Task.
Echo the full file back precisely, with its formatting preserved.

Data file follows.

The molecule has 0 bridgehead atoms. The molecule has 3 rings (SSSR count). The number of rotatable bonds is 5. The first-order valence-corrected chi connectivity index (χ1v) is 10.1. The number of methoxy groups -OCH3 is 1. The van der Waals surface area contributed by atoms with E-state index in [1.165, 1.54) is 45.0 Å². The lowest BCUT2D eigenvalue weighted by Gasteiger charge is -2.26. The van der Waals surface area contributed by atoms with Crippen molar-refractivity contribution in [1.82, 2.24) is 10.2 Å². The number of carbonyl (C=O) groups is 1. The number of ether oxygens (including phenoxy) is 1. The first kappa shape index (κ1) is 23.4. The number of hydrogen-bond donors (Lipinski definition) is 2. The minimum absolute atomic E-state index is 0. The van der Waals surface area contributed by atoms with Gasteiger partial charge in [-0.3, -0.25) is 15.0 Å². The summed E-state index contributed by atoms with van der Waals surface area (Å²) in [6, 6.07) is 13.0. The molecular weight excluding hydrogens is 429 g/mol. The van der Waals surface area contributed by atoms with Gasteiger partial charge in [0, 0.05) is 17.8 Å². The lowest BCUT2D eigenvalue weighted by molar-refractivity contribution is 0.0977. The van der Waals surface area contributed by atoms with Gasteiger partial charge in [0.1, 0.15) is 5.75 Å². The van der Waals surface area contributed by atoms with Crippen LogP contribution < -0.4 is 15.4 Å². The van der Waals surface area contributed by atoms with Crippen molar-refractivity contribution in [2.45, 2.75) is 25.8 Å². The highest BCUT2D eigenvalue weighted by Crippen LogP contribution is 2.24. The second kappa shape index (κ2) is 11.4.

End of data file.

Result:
The molecule has 0 bridgehead atoms. The molecule has 3 rings (SSSR count). The number of rotatable bonds is 5. The first-order valence-corrected chi connectivity index (χ1v) is 10.1. The number of methoxy groups -OCH3 is 1. The van der Waals surface area contributed by atoms with E-state index in [1.165, 1.54) is 45.0 Å². The lowest BCUT2D eigenvalue weighted by Gasteiger charge is -2.26. The van der Waals surface area contributed by atoms with Crippen molar-refractivity contribution in [1.82, 2.24) is 10.2 Å². The number of carbonyl (C=O) groups is 1. The number of ether oxygens (including phenoxy) is 1. The first kappa shape index (κ1) is 23.4. The number of hydrogen-bond donors (Lipinski definition) is 2. The minimum absolute atomic E-state index is 0. The van der Waals surface area contributed by atoms with Gasteiger partial charge in [-0.3, -0.25) is 15.0 Å². The summed E-state index contributed by atoms with van der Waals surface area (Å²) in [6, 6.07) is 13.0. The molecular weight excluding hydrogens is 429 g/mol. The van der Waals surface area contributed by atoms with Gasteiger partial charge in [0, 0.05) is 17.8 Å². The lowest BCUT2D eigenvalue weighted by molar-refractivity contribution is 0.0977. The van der Waals surface area contributed by atoms with Gasteiger partial charge in [0.1, 0.15) is 5.75 Å². The van der Waals surface area contributed by atoms with Crippen LogP contribution < -0.4 is 15.4 Å². The van der Waals surface area contributed by atoms with Crippen molar-refractivity contribution in [2.45, 2.75) is 25.8 Å². The highest BCUT2D eigenvalue weighted by Crippen LogP contribution is 2.24. The second kappa shape index (κ2) is 11.4.